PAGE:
The submodule anycore-riscv-test contains a MAKE driven infrastructure for easily running tests. It can use parallel make to run tests in parallel, making it quite fast and efficient. The infrastructure can be used to run RTL tests, gate-level simulations, and tests on the Spike functional simulator. It supports both microbenchmarks and full benchmarks such as SPEC (Read about building SPEC benchmarks at The infrastructure also supports gathering Simpoints and generate benchmark checkpoints for faster simulations. More details on how to use the infrastructure can be found in .

Run Functional Simulator (Spike)

You can test the RISC-V toolchain installation by running a quick simulation without using the AnyCore test infrastructure. Write a short C program and name it hello.c. Then, compile it into a RISC-V. If you are at NCSU, the comross compiler can be added using 'add risv'. Otherwise, you need to compile your own cross compiler by following [these instructions] (

Build the ELF binary named hello:

% add riscv
% riscv64-unknown-elf-gcc -o hello hello.c

Now you can simulate the program atop the proxy kernel:

% spike pk -c hello

Tests can also be run using the AnyCore test infrastructure by adding a testcase for "hello world" in anycore-riscv-tests/ (Use existing testcases as an example) and running:

% cd anycore-riscv-tests 
% make spike

All functional and RTL simulations are run in a separate scratch directory to prevent tests from using up AFS/NFS storage space. The path to this scratch space should be specified in the Makefile or overridden from the command line. For more information, visit

Run RTL Simulations

RTL simulations already defined in the Makefile can be run as follows (NOTE: You must change the SCRATCH_SPACE variable in the Makefile to point to a valid location):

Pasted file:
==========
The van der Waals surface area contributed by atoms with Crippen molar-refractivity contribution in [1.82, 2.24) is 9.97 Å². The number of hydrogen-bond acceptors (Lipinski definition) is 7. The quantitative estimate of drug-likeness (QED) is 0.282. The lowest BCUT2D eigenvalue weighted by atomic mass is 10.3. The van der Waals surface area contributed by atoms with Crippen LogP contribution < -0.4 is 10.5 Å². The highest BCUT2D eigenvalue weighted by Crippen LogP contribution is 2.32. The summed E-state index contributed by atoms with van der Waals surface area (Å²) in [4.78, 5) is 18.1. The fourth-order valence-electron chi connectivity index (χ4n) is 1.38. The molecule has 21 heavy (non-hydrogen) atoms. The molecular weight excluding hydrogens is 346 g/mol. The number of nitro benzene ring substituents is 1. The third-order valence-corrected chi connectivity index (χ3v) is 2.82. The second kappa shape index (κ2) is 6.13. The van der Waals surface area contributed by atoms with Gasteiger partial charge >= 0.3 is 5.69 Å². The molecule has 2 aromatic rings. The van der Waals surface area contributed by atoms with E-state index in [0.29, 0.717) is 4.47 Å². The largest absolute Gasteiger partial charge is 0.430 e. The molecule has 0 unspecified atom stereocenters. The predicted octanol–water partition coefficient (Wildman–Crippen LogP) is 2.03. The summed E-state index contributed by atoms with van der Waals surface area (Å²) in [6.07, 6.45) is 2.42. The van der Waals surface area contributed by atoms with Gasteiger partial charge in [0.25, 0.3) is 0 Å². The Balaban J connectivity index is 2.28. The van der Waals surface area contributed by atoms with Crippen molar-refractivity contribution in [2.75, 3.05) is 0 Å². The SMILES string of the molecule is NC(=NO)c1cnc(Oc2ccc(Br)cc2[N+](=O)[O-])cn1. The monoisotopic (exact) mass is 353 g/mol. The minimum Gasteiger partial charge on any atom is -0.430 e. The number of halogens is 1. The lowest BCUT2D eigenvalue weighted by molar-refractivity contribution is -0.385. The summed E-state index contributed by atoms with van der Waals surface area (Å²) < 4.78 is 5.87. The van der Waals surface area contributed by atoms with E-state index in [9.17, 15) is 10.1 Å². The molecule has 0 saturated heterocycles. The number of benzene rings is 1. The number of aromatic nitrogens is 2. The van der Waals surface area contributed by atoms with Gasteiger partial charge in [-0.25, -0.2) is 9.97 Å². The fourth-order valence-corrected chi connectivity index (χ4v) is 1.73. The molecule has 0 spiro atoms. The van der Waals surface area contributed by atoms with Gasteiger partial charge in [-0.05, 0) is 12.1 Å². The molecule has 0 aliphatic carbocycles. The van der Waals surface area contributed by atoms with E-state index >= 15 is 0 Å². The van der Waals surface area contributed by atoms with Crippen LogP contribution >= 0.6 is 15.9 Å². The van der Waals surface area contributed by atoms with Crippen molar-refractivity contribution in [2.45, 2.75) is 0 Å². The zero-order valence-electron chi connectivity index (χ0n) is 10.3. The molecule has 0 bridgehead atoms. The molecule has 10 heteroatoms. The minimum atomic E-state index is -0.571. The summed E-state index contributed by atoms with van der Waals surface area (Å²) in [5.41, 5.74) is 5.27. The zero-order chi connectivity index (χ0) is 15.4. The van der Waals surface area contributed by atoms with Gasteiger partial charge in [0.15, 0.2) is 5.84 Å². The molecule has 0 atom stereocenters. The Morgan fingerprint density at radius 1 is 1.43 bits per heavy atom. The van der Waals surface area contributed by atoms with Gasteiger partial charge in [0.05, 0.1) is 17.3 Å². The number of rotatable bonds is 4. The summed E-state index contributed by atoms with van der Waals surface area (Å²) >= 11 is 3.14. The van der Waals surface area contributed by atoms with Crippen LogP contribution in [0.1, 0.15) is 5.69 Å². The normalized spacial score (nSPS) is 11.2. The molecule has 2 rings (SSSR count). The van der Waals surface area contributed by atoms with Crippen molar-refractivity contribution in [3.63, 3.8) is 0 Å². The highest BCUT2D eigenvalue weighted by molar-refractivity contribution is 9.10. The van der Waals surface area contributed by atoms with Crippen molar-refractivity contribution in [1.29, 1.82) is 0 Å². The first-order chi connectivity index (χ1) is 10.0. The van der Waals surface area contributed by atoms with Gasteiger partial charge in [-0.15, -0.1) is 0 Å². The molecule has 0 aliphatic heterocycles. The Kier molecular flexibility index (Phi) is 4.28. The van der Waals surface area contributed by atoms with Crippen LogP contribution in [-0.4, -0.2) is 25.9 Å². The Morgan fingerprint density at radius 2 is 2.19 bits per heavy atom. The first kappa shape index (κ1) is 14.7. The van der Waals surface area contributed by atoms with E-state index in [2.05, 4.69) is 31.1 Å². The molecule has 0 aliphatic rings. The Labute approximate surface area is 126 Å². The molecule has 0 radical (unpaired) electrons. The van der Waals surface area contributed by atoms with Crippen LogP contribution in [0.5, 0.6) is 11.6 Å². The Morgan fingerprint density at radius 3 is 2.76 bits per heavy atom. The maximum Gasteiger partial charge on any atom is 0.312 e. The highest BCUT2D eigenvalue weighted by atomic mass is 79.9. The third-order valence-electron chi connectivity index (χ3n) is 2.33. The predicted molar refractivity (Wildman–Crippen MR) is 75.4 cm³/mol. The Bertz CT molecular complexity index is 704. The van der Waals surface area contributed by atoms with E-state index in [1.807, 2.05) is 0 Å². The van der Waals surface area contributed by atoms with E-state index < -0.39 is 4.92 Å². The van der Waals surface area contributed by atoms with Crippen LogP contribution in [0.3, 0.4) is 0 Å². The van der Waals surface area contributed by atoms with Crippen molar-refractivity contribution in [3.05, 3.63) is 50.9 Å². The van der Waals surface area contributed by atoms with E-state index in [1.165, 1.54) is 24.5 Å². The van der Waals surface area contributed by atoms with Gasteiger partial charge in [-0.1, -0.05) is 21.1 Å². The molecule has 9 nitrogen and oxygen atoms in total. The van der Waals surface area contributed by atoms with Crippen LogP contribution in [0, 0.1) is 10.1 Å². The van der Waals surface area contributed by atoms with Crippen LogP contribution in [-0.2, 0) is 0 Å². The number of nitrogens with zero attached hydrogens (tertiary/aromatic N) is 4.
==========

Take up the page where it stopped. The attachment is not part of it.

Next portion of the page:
% cd anycore-riscv-tests 
% make rtl 

Simulation runs are done in SCRATCH_SPACE/anycore_rtl_test and appropriate test directories are created in this hierarchy. More usage instructions are in .

Synthesizing Cores

The synthesis and physical design infrastructure in in anycore-riscv-synth. It contains TCL scripts to be used with Synopsys Design Compiler to synthesize specific cores configured using a configuration file. Example configuration files can be found in anycore-riscv-src/config. Once you have created the core config of your choice, synthesize it by running the following commands:

% cd anycore-riscv-synth
% make synth

Commit Changes in Submodules

When you clone a repo and recursively init all its submodules, each submodule remains in a state called "Detached HEAD State". What this basically means is that the submodule repo is "branchless". It does not track any local or remote branches. In this state, you can use everything in the repo, play around, modify and even commit your changes. What you can't do however is push your commits to a remote as your HEAD is not tracking any branch. There are at least two simple ways to get around this issue:

Checkout a branch and then start modifying

% cd <submodule_directory>
% git checkout <branch_you_want_to_use>
Make all modifications
% git add <Stuff you want to commit>
% git commit -m"Made bunch of modifications"
% git push
% cd <parent repo>
% git status        ## This will show you changes in the submodule
% git add <submodule_directory>
% git commit -m"Modified a submodule"
% git push

If you didn't checkout before modifying, create a new branch with your latest commit and merge

% cd <submodule_directory>
Make all modifications
% git add <Stuff you want to commit>
% git commit -m"Made bunch of modifications"
% git branch temp_commit_branch <##Commit hash>
% git checkout <branch_you_want_to_actually_commit_to>
% git merge temp_commit_branch <branch_you_want_to_actually_commit_to>
% git push
% cd <parent repo>
% git status        ## This will show you changes in the submodule
% git add <submodule_directory>
% git commit -m"Modified a submodule"
% git push